Starlings were introduced to the United States as an invasive species in the late 19th century by a superfan of William Shakespeare who wanted to bring all of the birds mentioned in Shakespeare's plays to North America. He released 60 of these birds in Central Park in 1890, and today there are over 200 million starlings living on the continent. Starlings and other pesky birds can present a number of problems to homeowners and business owners, but Critter Control of Dayton can help. Call us or contact us here.
Starling Removal in Dayton
- Many products designed to keep various species of birds from nesting in residential areas are available for purchase.
- Mesh netting and bird spikes can be used to keep starlings from accessing favored nesting areas while scare tactics, like flashing lights and loud noises, frighten the birds away from the general area.
- Property owners can also employ several preventative measures to make environments less favorable to starlings.
- Helpful actions include sealing off any openings on the exteriors of buildings greater than one inch in diameter, trimming tree branches, fitting outdoor trash bins with lids, keeping gutters clean of debris, and eliminating sources of pooling water.
Starlings require three features of all their habitats: 1) open, grassy areas for feeding, 2) water sources, and 3) several trees or buildings with suitable nesting cavities. So long as these requirements are met, starlings will gather. Favored environments include cities, ranches, farms, open woodlands, fields, and lawns. The birds avoid dense forests, scrublands, and deserts.
Common Starling Issues
Residential lawns offer starlings an abundance of some of their favorite foods, including grasshoppers, beetles, flies, caterpillars, snails, earthworms, and spiders. As such, the pest birds set up nests in ornamental lawn tree cavities, holes in buildings, and any other available nook or cranny that provides suitable protection. They tend to construct their homes on the outsides of buildings as opposed to nesting in attics, like many other species of birds.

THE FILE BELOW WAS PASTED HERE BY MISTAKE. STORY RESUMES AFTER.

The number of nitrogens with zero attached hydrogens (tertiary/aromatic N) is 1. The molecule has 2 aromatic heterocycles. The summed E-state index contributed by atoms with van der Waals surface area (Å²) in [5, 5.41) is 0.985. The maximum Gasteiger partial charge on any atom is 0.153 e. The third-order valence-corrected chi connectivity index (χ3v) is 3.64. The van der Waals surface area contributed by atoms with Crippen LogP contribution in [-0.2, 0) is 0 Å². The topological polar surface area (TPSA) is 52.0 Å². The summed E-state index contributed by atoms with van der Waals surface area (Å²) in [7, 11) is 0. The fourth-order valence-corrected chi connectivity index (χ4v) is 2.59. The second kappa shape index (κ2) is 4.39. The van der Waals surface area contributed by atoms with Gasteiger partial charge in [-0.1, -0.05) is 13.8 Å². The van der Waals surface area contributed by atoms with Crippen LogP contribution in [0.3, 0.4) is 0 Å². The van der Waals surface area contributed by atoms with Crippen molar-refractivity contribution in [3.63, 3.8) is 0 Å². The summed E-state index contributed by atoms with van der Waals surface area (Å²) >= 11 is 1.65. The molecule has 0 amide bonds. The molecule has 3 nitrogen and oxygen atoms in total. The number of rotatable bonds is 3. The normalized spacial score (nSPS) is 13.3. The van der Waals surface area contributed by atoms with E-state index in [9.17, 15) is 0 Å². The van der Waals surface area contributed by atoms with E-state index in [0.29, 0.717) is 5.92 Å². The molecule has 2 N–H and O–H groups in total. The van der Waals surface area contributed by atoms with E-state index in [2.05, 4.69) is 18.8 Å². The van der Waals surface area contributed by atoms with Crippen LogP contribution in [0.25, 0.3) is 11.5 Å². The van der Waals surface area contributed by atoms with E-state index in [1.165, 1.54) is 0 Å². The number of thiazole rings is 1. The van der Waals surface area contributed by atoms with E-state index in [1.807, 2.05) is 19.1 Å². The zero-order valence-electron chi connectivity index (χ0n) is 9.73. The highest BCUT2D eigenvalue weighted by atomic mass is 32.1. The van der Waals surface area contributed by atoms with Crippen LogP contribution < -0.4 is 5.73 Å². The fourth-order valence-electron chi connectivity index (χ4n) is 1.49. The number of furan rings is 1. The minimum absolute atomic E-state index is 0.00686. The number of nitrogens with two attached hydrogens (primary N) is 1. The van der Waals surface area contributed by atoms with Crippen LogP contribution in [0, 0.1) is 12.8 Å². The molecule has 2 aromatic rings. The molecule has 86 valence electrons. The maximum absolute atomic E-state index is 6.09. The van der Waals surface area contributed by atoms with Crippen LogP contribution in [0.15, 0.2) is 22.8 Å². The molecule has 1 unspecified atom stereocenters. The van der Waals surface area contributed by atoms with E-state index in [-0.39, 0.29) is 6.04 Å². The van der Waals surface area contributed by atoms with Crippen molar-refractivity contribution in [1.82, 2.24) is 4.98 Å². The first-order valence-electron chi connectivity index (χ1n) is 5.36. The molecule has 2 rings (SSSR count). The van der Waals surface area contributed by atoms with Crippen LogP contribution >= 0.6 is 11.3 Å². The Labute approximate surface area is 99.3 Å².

- As an invasive species, starlings cause their fair share of destruction. Since they enjoy eating fruits like grapes, peaches, blueberries, strawberries, and apples, they are often considered agricultural nuisances.
- Additionally, starlings make trouble on farms where livestock are kept by stealing food and spreading diseases. When they gather in particularly large numbers, starling flocks riddle golf courses, lawns, and parks with holes while they forage, damaging costly landscaping.
- Finally, their droppings are odorous and contribute to the spread of the respiratory disease histoplasmosis.
Starling Control Services
Starlings become aggressive when they feel threatened, and approaching them is unnecessarily dangerous. If flocks of the pest bird are causing problems, Critter Control technicians should be called to eradicate infestations. Industry tools and extensive training keep our specialists safe throughout the removal process.
We can help you get rid of starling problems. Call our Dayton office today.Request a Quote